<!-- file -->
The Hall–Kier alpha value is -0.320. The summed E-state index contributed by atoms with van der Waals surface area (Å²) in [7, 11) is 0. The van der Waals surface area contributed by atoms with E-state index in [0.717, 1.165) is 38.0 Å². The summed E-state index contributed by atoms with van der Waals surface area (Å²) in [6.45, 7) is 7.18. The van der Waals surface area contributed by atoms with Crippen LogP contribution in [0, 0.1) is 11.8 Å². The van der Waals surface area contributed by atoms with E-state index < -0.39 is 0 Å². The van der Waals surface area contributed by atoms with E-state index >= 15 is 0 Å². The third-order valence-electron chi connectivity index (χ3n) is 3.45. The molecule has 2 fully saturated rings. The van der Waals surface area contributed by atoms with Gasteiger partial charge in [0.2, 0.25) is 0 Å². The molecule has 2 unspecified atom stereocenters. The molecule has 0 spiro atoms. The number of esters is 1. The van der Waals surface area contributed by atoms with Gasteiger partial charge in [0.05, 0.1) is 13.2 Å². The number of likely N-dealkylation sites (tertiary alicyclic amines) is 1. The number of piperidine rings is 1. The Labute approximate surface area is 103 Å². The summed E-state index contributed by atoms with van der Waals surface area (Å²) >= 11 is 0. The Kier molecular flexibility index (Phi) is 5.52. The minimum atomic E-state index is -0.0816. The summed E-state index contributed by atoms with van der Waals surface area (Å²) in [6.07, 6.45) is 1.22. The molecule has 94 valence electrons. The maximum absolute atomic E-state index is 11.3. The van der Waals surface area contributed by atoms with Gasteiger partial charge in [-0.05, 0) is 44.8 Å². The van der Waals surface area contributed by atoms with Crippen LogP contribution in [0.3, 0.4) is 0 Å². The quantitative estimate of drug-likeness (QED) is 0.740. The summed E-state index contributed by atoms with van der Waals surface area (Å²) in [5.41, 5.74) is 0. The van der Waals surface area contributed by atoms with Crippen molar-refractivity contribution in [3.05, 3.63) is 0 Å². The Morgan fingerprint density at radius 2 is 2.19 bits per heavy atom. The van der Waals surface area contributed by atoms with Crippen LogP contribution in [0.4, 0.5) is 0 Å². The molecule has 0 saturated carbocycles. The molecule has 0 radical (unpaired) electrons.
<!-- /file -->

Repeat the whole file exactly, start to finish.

The Hall–Kier alpha value is -0.320. The summed E-state index contributed by atoms with van der Waals surface area (Å²) in [7, 11) is 0. The van der Waals surface area contributed by atoms with E-state index in [0.717, 1.165) is 38.0 Å². The summed E-state index contributed by atoms with van der Waals surface area (Å²) in [6.45, 7) is 7.18. The van der Waals surface area contributed by atoms with Crippen LogP contribution in [0, 0.1) is 11.8 Å². The van der Waals surface area contributed by atoms with E-state index < -0.39 is 0 Å². The van der Waals surface area contributed by atoms with E-state index >= 15 is 0 Å². The third-order valence-electron chi connectivity index (χ3n) is 3.45. The molecule has 2 fully saturated rings. The van der Waals surface area contributed by atoms with Gasteiger partial charge in [0.2, 0.25) is 0 Å². The molecule has 2 unspecified atom stereocenters. The molecule has 0 spiro atoms. The number of esters is 1. The van der Waals surface area contributed by atoms with Gasteiger partial charge in [0.05, 0.1) is 13.2 Å². The number of likely N-dealkylation sites (tertiary alicyclic amines) is 1. The number of piperidine rings is 1. The Labute approximate surface area is 103 Å². The summed E-state index contributed by atoms with van der Waals surface area (Å²) >= 11 is 0. The Kier molecular flexibility index (Phi) is 5.52. The minimum atomic E-state index is -0.0816. The summed E-state index contributed by atoms with van der Waals surface area (Å²) in [6.07, 6.45) is 1.22. The molecule has 94 valence electrons. The maximum absolute atomic E-state index is 11.3. The van der Waals surface area contributed by atoms with Gasteiger partial charge in [-0.05, 0) is 44.8 Å². The van der Waals surface area contributed by atoms with Crippen LogP contribution in [0.3, 0.4) is 0 Å². The quantitative estimate of drug-likeness (QED) is 0.740. The summed E-state index contributed by atoms with van der Waals surface area (Å²) in [5.41, 5.74) is 0. The van der Waals surface area contributed by atoms with Crippen molar-refractivity contribution in [3.05, 3.63) is 0 Å². The Morgan fingerprint density at radius 2 is 2.19 bits per heavy atom. The van der Waals surface area contributed by atoms with Crippen LogP contribution in [0.4, 0.5) is 0 Å². The molecule has 0 saturated carbocycles. The molecule has 0 radical (unpaired) electrons.